She’s much more than an actor.
Over the past five years of the Obama presidency, the 38-year-old Corpus Christi native who rocketed to fame in Hollywood has slowly but surely made her mark in Washington as a serious student of issues, a formidable fundraiser for Democratic causes and a spokeswoman for the emerging, increasingly empowered young generation of Latinos.
Longoria has become such an ascendant star in Democratic circles that the party’s national finance chairman, Henry Muñoz of San Antonio, says donors are sometimes disappointed when he shows up alone.
“I get that everywhere I go these days: Why isn’t Eva Longoria here?” jokes Muñoz, CEO of the architecture firm Muñoz & Co.
The answer is simple: There’s only so much politicking the actress can do while pursuing her day job in Hollywood and running her charitable foundations.
In addition to Eva’s Heroes, a charity that aids developmentally disabled children, she launched the Eva Longoria Foundation last year to promote college access and support business startups among young Latinas. The foundation’s first big move, announced in April, involves doling out $2 million in microloans to Latina business owners in Texas and California, stemming from a partnership with Warren Buffett’s son, Howard. Her efforts landed Longoria a seat alongside former President Bill Clinton to talk economic empowerment at the Clinton Global Initiative meeting Thursday in Chicago.
In Washington, she has appeared on Capitol Hill at hearings and news conferences, shining a spotlight on child-labor abuses in agriculture, the struggles of the learning impaired, the need for better schools to boost young Latinos out of poverty, the dearth of Small Business Administration programs for Latino entrepreneurs, and, of course, immigration reform.
Beyond the world of legislation, she’s put her clout behind efforts in the nation’s capital to create an American Latino museum on the National Mall, a Latino heritage fund for the National Parks and management training for Latino arts groups.
In her spare time, she received a master’s degree in American Hispanic history from California State University, Northridge, last month with a focus on math and science coursework for Latina students. She earned her undergraduate degree from Texas A&M University-Kingsville.
She’s compiled quite an impressive resume, and is attracting plenty of notice for her political activities as well. Longoria was co-chair of President Obama’s re-election campaign and his inauguration. Those aren’t things you get to do just by being a pretty face. This being Texas, and Longoria being a star Democrat in a state that could use all the Democratic star power it can get, speculation is inevitable.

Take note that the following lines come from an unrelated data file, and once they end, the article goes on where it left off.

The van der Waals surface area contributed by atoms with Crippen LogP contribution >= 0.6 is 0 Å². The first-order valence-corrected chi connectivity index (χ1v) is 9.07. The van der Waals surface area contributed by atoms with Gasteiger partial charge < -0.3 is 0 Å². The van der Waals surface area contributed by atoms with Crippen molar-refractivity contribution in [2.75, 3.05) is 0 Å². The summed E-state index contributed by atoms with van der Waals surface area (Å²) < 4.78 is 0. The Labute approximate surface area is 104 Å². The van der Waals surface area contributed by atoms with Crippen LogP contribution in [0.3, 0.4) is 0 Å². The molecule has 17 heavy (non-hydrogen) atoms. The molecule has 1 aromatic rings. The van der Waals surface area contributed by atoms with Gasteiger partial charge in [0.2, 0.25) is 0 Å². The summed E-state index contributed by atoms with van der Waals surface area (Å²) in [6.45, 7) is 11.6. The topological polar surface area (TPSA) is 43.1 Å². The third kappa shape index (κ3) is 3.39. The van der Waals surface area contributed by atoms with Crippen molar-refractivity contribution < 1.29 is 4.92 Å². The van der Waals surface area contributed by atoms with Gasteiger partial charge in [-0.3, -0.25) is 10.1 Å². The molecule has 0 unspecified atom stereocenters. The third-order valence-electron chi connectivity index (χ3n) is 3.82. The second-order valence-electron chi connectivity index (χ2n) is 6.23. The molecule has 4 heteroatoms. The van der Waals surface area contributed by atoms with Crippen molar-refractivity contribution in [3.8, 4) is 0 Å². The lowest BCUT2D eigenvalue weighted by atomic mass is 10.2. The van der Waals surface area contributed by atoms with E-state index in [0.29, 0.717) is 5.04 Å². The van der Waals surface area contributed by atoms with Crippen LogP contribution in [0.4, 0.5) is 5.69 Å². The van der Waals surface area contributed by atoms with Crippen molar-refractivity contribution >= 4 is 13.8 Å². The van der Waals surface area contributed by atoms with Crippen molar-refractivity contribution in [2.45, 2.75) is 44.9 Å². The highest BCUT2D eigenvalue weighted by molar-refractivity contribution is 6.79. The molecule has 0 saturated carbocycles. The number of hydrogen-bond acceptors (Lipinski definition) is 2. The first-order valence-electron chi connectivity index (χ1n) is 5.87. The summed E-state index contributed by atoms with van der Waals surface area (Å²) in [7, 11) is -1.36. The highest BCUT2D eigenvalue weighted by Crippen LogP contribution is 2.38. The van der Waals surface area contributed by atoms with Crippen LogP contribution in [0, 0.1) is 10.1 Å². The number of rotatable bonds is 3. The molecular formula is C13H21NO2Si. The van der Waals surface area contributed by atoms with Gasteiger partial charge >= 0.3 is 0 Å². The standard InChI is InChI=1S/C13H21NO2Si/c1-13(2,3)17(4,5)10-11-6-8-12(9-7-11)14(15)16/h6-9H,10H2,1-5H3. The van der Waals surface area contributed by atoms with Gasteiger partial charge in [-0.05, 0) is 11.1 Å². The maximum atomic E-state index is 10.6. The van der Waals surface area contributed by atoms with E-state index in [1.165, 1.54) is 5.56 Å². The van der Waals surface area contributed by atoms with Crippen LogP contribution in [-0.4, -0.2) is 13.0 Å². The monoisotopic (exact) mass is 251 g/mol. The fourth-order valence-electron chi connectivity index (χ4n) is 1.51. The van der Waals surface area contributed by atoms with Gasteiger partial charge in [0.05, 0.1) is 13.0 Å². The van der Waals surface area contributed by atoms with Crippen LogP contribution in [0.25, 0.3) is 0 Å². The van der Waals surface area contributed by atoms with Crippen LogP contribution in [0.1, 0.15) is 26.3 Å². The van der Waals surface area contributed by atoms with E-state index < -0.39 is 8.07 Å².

Some wistful Democrats see Longoria as a 21st century Ronald Reagan – a dynamic communicator with the potential to alter the partisan landscape in Texas and appeal across economic and social lines nationwide.
“It would appear that for many Texas Democrats, Longoria has now replaced Tommy Lee Jones as their fantasy celebrity candidate for public office,” said Mark P. Jones, chairman of the political science department at Rice University.
Jones warned, however, that fantasies about Longoria the politician may never be fulfilled.
“While many celebrities are effective at advancing specific causes, a much smaller number have been able to move to the next level and become effective actors within the political system,” he said.
I’ll be honest, I haven’t heard anyone mention Longoria as a potential candidate for anything, wistfully or otherwise. As I recall, the ultimately short-lived Ashley Judd for Senate boomlet got started when Judd was shown to be a potentially competitive candidate in a race against Sen. Mitch McConnell. The lesson I would draw from that, if I were interested in initiating a similar phenomenon here, would be to convince a respectable pollster to do some hypothetical matchups for Sen. John Cornyn, with Eva Longoria of course being one of the hypothetical opponents, and see what happens. You never know, right?
On a side note, this article was written before the Wendy Davis filibuster and its fallout. Out of curiosity, I checked to see if Longoria commented on that on either her Twitter or Facebook accounts; as far as I can tell, the answer is No. No one is required to say anything about anything, it was just one of those things that occur to me now and again, so make of that what you will.